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Re: confusion with Chomp

by Marshall (Canon)
on Apr 08, 2016 at 00:08 UTC ( #1159856=note: print w/replies, xml ) Need Help??

in reply to confusion with Chomp

Your code does run. For explanation of chomp, look at chomp perl doc. In this case, chomp removes 2 bytes at the end of the string (on Windows), the "\r\n" characters. If you run it on Unix, this will only remove one byte, the "\n".

In this case, the chomp is not needed and your code runs fine without it. Perl considers these line endings as "whitespace" and this doesn't factor into the conversion between "string" and "numeric". Try entering " 3 ", etc leading whitespace and trailing whitespace won't matter.

#Actual Script #!/usr/bin/perl use strict; use warnings; sub add_nums { # body... # Add numbers entered at STDIN print "Enter a number (999) to quit\n"; (my $n = <>); my $sum = 0; while ($n != 999) { #causes string to numeric for $n $sum += $n; ($n = <>); } print "The Sum is $sum\n"; } add_nums;

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Re^2: confusion with Chomp
by BillKSmith (Monsignor) on Apr 08, 2016 at 18:49 UTC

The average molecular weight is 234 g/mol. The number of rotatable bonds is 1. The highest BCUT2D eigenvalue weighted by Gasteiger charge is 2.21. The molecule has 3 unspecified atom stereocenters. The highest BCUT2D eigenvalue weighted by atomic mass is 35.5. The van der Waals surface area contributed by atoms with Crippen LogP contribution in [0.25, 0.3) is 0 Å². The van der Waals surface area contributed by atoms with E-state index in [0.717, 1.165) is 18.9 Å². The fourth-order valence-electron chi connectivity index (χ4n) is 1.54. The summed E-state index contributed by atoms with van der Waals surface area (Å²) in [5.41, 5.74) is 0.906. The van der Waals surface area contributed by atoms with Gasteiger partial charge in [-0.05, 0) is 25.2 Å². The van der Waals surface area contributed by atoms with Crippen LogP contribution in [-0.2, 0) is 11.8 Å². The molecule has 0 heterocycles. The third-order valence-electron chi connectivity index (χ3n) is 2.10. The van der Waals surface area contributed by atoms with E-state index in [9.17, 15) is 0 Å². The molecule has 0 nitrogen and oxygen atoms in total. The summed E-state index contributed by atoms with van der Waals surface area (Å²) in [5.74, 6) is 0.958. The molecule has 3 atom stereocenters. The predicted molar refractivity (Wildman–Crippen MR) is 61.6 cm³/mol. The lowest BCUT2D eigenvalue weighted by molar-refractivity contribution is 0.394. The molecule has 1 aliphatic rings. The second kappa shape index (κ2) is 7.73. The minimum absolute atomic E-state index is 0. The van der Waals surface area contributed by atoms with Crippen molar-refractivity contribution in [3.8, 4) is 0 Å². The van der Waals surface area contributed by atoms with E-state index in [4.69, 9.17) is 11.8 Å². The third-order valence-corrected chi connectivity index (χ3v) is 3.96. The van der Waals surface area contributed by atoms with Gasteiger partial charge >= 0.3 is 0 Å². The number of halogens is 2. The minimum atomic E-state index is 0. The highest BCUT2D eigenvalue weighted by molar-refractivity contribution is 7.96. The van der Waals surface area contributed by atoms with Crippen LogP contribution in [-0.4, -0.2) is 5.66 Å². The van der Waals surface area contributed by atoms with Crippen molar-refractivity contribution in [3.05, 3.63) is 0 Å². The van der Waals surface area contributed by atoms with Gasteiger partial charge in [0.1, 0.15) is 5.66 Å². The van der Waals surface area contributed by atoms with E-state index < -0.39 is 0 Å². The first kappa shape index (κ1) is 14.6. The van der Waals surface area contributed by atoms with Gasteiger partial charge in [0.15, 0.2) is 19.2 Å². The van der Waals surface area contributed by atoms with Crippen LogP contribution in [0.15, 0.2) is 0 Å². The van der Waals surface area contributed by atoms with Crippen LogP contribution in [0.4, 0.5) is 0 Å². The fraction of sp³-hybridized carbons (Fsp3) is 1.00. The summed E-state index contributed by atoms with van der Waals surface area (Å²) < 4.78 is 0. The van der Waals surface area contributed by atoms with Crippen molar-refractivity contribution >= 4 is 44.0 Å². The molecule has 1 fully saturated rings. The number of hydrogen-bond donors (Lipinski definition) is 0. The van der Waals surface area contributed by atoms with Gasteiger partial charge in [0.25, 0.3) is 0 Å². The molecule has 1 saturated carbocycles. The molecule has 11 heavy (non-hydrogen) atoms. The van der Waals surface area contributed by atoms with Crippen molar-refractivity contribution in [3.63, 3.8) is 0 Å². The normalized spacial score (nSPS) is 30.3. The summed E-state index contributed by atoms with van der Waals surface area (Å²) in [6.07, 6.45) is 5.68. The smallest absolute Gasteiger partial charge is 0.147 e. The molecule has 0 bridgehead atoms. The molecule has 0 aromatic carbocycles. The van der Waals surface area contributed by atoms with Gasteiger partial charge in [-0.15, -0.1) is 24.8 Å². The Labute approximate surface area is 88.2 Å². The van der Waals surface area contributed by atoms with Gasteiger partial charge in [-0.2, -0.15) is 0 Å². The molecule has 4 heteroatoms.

In this case, chomp removes 2 bytes at the end of the string (on Windows), the "\r\n" characters.

    The behavior of chomp is independent of OS. Perl's I/O operators translate whatever our operating system uses for a newline into a perl newline character. (This conversion is not necessary in UNIX.) Even in windows, The default value for $INPUT_RECORD_SEPARATOR is "\n". As your reference specifies, this is what is removed by chomp.

    The only documentation I can find for this is in binmode. The primary purpose of binmode is to turn off the newline translation. Perhaps someone can provide a more direct reference.

      Yes, "The behavior of chomp is independent of OS", True. Perl chomp will work fine across platforms. The "\n" in Perl generically means the "end of line" character(s).

      On Windows, this means "carriage return, line feed". On Unix a single "line feed" is used, implying the "carriage return". I have a setup that allows me to use my local Windows Text editor to edit remote Unix files. When I send the file back to Unix, it can have mixed line endings (sometimes just a line feed and sometimes a carriage return and a line feed). Perl doesn't care about this and it not an issue. Some Unix utilites are not as "forgiving".

      The easy way to "normalize" the line endings to the current platform:

      while (<>) { chomp; #removes line endings of both varieties print "$_\n"; #prints with this platform's line endings. }
      My main point was that chomp() is not needed because in this case, the line ending character(s) count as white space.

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